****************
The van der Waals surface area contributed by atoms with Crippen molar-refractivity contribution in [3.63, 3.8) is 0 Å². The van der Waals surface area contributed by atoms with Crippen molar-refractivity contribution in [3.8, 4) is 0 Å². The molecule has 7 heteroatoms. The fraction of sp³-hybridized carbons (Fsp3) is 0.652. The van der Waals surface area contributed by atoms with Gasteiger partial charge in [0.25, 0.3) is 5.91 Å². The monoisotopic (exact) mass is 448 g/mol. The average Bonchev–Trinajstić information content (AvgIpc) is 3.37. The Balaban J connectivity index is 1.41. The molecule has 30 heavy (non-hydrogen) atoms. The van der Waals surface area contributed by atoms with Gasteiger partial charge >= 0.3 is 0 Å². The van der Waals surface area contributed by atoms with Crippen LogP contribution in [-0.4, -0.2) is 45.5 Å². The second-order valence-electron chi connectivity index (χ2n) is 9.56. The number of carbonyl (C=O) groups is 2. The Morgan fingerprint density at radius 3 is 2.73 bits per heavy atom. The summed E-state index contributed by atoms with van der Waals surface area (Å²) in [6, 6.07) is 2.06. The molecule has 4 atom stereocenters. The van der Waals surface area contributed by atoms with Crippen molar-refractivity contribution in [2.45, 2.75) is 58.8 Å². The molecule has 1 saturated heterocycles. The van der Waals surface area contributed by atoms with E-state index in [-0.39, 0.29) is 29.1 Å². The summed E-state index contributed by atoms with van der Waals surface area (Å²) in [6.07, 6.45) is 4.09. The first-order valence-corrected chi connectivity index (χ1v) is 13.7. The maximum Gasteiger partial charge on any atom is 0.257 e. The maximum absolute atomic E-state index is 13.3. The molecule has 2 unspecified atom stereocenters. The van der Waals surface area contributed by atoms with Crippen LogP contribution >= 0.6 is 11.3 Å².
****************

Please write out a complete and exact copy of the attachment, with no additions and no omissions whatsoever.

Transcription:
The van der Waals surface area contributed by atoms with Crippen molar-refractivity contribution in [3.63, 3.8) is 0 Å². The van der Waals surface area contributed by atoms with Crippen molar-refractivity contribution in [3.8, 4) is 0 Å². The molecule has 7 heteroatoms. The fraction of sp³-hybridized carbons (Fsp3) is 0.652. The van der Waals surface area contributed by atoms with Gasteiger partial charge in [0.25, 0.3) is 5.91 Å². The monoisotopic (exact) mass is 448 g/mol. The average Bonchev–Trinajstić information content (AvgIpc) is 3.37. The Balaban J connectivity index is 1.41. The molecule has 30 heavy (non-hydrogen) atoms. The van der Waals surface area contributed by atoms with Gasteiger partial charge >= 0.3 is 0 Å². The van der Waals surface area contributed by atoms with Crippen LogP contribution in [-0.4, -0.2) is 45.5 Å². The second-order valence-electron chi connectivity index (χ2n) is 9.56. The number of carbonyl (C=O) groups is 2. The Morgan fingerprint density at radius 3 is 2.73 bits per heavy atom. The summed E-state index contributed by atoms with van der Waals surface area (Å²) in [6, 6.07) is 2.06. The molecule has 4 atom stereocenters. The van der Waals surface area contributed by atoms with Crippen molar-refractivity contribution in [2.45, 2.75) is 58.8 Å². The molecule has 1 saturated heterocycles. The van der Waals surface area contributed by atoms with E-state index in [-0.39, 0.29) is 29.1 Å². The summed E-state index contributed by atoms with van der Waals surface area (Å²) in [6.07, 6.45) is 4.09. The first-order valence-corrected chi connectivity index (χ1v) is 13.7. The maximum Gasteiger partial charge on any atom is 0.257 e. The maximum absolute atomic E-state index is 13.3. The molecule has 2 unspecified atom stereocenters. The van der Waals surface area contributed by atoms with Crippen LogP contribution >= 0.6 is 11.3 Å².